Some firearm manufacturers stick doggedly to their tried-and-true catalogues of products, offering a new grip color here or a change in sight options there. But Taurus is boldly trying out new shooting options that some might not have even considered. Taurus is especially attentive to rethinking and reworking the short-barreled defensive revolver. Snubby wheelguns maintain a quiet but loyal following. Men and women looking for a simple and reliable defensive option often choose small revolvers because they are easy to carry and conceal. And as one of the smallest options yet introduced, Taurus now offers the M380 IB Mini chambered in .380 ACP.
The M380 is not chambered for .38 Spl. like most of the defensive wheelguns in this category and it’s not a “J-Frame” either. Instead, it fires .380 ACP cartridges using Taurus Star Clips—more commonly known as moon clips—to hold fresh cartridges and to eject the spent cases. This revolver dodges the label "J-Frame" because of its reduced dimensions. That's where the "Mini" in the name comes from. The barrel, frame and cylinder have all been trimmed down to take advantage of the smaller .380 cartridge, while the grip, trigger guard and trigger are all still the same size as a typical .38 Spl. The result is a lighter, more compact revolver that still feels good to hold and to operate.
A nice touch that's rarely found on this type of gun is the low-profile, adjustable rear sight. Usually shooters are stuck with learning how to use whatever sight picture arrives on a snubby revolver, but a minor adjustment to the rear sight of this gun moved shots to the center of the target right away. The M380 also has the Taurus Security System installed, a life-time repair policy and five .380 ACP Taurus Star Clips in the case.
With all of the positive features of this handgun in mind, a burning question remains: Why shrink a snubby revolver to chamber the .380 ACP? After working with this little gun, some good reasons for this choice come to mind. First and foremost is the opportunity to effectively reduce the size of the revolver without reducing its shootability. Unlike some of the now popular tiny pocket rocket semi-autos on the market, this gun has plenty of grip and trigger to work with for regular, comfortable practice on the range.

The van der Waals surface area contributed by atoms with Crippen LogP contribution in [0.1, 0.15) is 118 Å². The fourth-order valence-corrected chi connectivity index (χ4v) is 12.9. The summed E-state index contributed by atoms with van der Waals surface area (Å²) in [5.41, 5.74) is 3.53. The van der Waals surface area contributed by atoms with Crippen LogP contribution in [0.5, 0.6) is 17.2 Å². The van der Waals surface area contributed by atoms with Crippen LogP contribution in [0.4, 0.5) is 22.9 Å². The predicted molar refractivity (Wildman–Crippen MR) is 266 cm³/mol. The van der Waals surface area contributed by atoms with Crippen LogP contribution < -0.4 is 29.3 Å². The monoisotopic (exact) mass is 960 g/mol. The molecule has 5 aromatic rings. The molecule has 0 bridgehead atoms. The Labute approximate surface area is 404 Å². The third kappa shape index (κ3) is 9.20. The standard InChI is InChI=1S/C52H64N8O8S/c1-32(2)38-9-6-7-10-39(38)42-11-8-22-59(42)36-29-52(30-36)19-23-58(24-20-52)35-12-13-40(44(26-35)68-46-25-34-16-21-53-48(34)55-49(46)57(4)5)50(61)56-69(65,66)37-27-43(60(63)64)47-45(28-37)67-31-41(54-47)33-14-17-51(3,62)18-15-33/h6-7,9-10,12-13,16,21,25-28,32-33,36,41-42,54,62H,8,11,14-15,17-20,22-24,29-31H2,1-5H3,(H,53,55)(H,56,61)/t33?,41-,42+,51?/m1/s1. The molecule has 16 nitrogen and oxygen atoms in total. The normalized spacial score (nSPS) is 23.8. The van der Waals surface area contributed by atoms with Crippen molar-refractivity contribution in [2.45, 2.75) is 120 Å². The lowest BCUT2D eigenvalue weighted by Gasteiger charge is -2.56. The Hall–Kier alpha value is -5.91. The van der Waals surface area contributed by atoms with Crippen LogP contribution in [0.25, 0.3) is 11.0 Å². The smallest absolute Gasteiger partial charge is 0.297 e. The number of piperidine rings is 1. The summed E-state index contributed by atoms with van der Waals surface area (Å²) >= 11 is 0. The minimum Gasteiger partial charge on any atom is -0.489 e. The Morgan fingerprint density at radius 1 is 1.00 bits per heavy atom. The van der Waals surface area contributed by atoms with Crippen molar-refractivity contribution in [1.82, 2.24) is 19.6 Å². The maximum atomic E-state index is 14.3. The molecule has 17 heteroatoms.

Next is the reduced level of felt recoil this cartridge and gun combination has to offer. It presents a useful middle ground between the ultra-mild, but less effective, .22 Mag. and the thump produced by standard or +P loads available in .38 Spl. With the .380 ACP currently enjoying a revival due to the aforementioned pocket autos, a wide variety of soft shooting quality defensive hollow points are readily available. And if the logic holds that the .380 is an adequate stopper from a tiny automatic, then it's a bit hypocritical to dismiss it for use in a compact revolver.
One more reason for chambering .380 in a revolver is also one of the oldest reasons: ammunition compatibility. During the first and second World Wars, revolvers were chambered for .45 ACP to allow the soldiers who received them to share ammunition with those personnel who were armed with semi-automatics. The same principle holds true today. If you already own and shoot a .380 auto, or you want an ammunition-compatible revolver for a loved one to carry, then you can add the M380 to your defensive catalog without having to shoulder the expense of adding yet another caliber.
At the Range
Formal accuracy testing was conducted from the bench using five consecutive, five-shot groups fired into targets set at a distance of 7 yards. Accuracy proved to be consistent at this range, with no single shot group exceeding 2.25 inches. The two best single five-shot groups of 1.50 inches were produced by DoubleTap's 80-grain Barnes X jacketed hollow points and Hornady's Critical Defense 90-grain FTX. The best five-group average of 1.70 inches was produced by the Hornady load. Second place went to Winchester's 95-grain PDX1 jacketed hollow points with an average of 1.85 inches, followed by the DoubleTap load with an average of 1.95 inches. All of the test ammunition fired and functioned flawlessly, and the level of felt recoil it produced with a variety practice and defense-grade .380 ACP loads was always in the comfortably mild to moderate range.
Working with the Star Clips provided by Taurus was an interesting change of pace. The Star Clip is a thin stamped, spring steel device. As the name implies, it clips five rounds of ammunition together in a circular pattern that lines up with the cylinder chambers. All five rounds, along with the clip, are pressed into the cylinder at once to load the gun. As handy as the Star Clips are for loading, their primary function is to give the ejector something to press against so the rimless .380 cartridges can be ejected.
The .380 ACP cartridges are head spaced off of the cartridge case mouth. This means that cartridges can be loaded and fired without a Star Clip. Shooting without the clip just means spent cases will have to be poked out of the cylinder one at a time using a tool or a cleaning rod. I did have three cartridges that would not lock into place in one clip or another. They would simply fall out. This rare event was solved by swapping out the cartridge or the clip being used.
I mention this to let folks know that part of preparing their revolver for self-defense will be to make sure their spare rounds fit tightly into the extra Star Clips they choose to carry.
Manufacturer: Taurus; taurususa.com